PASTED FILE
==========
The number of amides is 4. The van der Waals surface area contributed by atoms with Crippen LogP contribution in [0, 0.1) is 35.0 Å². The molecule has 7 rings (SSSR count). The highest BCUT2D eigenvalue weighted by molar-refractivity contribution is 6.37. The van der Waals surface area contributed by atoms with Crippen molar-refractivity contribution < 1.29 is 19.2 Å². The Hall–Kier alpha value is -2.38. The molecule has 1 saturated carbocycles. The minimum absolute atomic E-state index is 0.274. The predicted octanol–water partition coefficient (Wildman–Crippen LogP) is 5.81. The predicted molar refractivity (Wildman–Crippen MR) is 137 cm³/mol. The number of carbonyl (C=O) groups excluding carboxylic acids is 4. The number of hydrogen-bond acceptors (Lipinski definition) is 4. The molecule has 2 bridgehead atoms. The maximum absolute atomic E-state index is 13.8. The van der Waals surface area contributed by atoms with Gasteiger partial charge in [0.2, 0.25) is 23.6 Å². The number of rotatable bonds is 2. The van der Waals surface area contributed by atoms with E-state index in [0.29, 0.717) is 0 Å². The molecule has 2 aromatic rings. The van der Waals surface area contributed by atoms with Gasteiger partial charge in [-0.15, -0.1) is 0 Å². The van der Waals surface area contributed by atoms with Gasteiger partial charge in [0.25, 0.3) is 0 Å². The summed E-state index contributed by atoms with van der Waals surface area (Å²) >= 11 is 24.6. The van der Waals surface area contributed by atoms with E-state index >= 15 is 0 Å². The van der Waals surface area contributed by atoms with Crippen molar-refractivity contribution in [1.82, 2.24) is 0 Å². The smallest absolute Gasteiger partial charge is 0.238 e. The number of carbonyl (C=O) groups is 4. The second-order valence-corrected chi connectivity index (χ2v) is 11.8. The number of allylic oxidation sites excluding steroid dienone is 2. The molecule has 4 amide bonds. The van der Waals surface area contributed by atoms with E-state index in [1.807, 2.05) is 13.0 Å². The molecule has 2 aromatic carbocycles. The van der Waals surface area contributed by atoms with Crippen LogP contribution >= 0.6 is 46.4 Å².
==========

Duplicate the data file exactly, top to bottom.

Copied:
The number of amides is 4. The van der Waals surface area contributed by atoms with Crippen LogP contribution in [0, 0.1) is 35.0 Å². The molecule has 7 rings (SSSR count). The highest BCUT2D eigenvalue weighted by molar-refractivity contribution is 6.37. The van der Waals surface area contributed by atoms with Crippen molar-refractivity contribution < 1.29 is 19.2 Å². The Hall–Kier alpha value is -2.38. The molecule has 1 saturated carbocycles. The minimum absolute atomic E-state index is 0.274. The predicted octanol–water partition coefficient (Wildman–Crippen LogP) is 5.81. The predicted molar refractivity (Wildman–Crippen MR) is 137 cm³/mol. The number of carbonyl (C=O) groups excluding carboxylic acids is 4. The number of hydrogen-bond acceptors (Lipinski definition) is 4. The molecule has 2 bridgehead atoms. The maximum absolute atomic E-state index is 13.8. The van der Waals surface area contributed by atoms with Gasteiger partial charge in [0.2, 0.25) is 23.6 Å². The number of rotatable bonds is 2. The van der Waals surface area contributed by atoms with E-state index in [0.29, 0.717) is 0 Å². The molecule has 2 aromatic rings. The van der Waals surface area contributed by atoms with Gasteiger partial charge in [-0.15, -0.1) is 0 Å². The van der Waals surface area contributed by atoms with Gasteiger partial charge in [0.25, 0.3) is 0 Å². The summed E-state index contributed by atoms with van der Waals surface area (Å²) >= 11 is 24.6. The van der Waals surface area contributed by atoms with E-state index >= 15 is 0 Å². The van der Waals surface area contributed by atoms with Crippen molar-refractivity contribution in [1.82, 2.24) is 0 Å². The smallest absolute Gasteiger partial charge is 0.238 e. The number of carbonyl (C=O) groups is 4. The second-order valence-corrected chi connectivity index (χ2v) is 11.8. The number of allylic oxidation sites excluding steroid dienone is 2. The molecule has 4 amide bonds. The van der Waals surface area contributed by atoms with E-state index in [1.807, 2.05) is 13.0 Å². The molecule has 2 aromatic carbocycles. The van der Waals surface area contributed by atoms with Crippen LogP contribution >= 0.6 is 46.4 Å².